Why I almost drove off the road: The hullabaloo around the Common Core

I almost drove off the road this morning on the way to work. That’s right. Why? Not a deer crossing, not texting a grocery list to my honey, not updating my Facebook status. The culprit was a piece on National Public Radio.

I was listening to a report on Florida and the shenanigans, I mean discussions, circulating around the Common Core State Standards. Sounds like easy listening, right? It was anything but. It centered on public hearings that Florida facilitated last week and captured snippets from many of the speakers. Below are a few phrases that stood out, leading to my sporadic driving, the scratching of my noggin, and the bubbling of my redheaded blood:

  • The Common Core State Standards (CCSS) should be called the Communism core. (Really?!)
  • It borders on Marxism.
  • The standards will lead to brainwashing, Lenin-style.
  • And we can’t confuse our children with multiple pathways to problem-solving.

And I left out some of the more cockamamie comments.

So after I righted my vehicle and got my head on straight, I began brainstorming why there seems to be such craziness following the CCSS in the style of a Charlie Brown rain cloud (see Politifact’s debunking of some of that craziness here).

I’ll start by being upfront: I do strongly support the CCSS. That does not mean that I think it’s perfect–I am concerned about the implementation and the mismanagement of said implementation, but I love what it potentially can do for practice, collaboration, and learning. So my mind first landed on possible motivation for the nay-saying.  It seems that there is a myriad of confusion: possibly from misinformation, media and sensationalism, a fear of change, or simply ideological differences that have percolated through politics and landed in the realm of education (which happens more frequently than it should).

I then thought about conversations and writing from some of the best educators I know. I thought about why I believe in these standards based on that continuing dialogue with my peers. The following erupted.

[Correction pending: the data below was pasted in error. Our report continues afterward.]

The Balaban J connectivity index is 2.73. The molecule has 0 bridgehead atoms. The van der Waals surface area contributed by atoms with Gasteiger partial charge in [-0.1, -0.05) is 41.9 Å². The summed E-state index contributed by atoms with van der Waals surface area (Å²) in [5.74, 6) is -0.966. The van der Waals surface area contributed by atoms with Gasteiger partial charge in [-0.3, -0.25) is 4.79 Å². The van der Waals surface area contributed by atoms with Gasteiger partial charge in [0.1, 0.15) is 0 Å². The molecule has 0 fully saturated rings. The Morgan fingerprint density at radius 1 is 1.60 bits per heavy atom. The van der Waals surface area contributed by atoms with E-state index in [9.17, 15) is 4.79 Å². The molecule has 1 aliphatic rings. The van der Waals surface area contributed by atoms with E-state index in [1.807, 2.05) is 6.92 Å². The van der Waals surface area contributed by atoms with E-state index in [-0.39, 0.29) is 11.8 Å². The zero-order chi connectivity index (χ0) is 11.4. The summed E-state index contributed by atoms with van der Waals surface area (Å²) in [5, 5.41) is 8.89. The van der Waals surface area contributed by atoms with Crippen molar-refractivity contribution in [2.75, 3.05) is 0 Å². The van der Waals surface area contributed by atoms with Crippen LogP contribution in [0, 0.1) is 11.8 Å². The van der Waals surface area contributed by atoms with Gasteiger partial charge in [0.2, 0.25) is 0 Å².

Here is why I support the CCSS:

  • We are thinking about learning differently. There is a shift in teacher learning, which then is leveraging student learning. The standards seem to be a catalyst for this change, highlighting the necessity for teachers to have time and space to collaboratively develop curriculum and lessons around the CCSS. I experienced this last year, working with over 50 teachers from California to Florida on sharing best practices and lessons…see the multi-media product with resources, webinar audioclips, and ideas galore here.
  • We are thinking about our students differently. My colleague Michael Flynn stated this so succinctly. Our job as educators is to develop problem-solvers, not students who can perform rote computation. The CCSS, especially the Standards for Mathematical Practice, help shine a spotlight on this shift. We are thinking about our learners as problem-solvers, not answer-getters. We are focusing on the process of learning and thinking, not just the end result.
  • We can hopefully think about assessment differently.  This is the where I get heart palpitations. I know Florida has recently pulled out of the PARCC consortium (gasp), tasked with developing effective summative assessments for the CCSS (Read Governor Scott’s letter to Commissioner of Education Arne Duncan here). If we are looking at learning differently, we must also shift our thinking about assessment. This kind of real world problem-solving cannot be measured by bubbling in one of four letters, nor should it. Tests unfortunately end up being the tail that wags the dog, so we MUST get them right. Think performance assessment, portfolio…anything but a computer and those four little letters (A,B,C, or D for those who were thinking something else).

So let’s cut through the confusion in the hullabaloo, focus on finding solutions, and give our teachers the time and space to implement the CCSS effectively.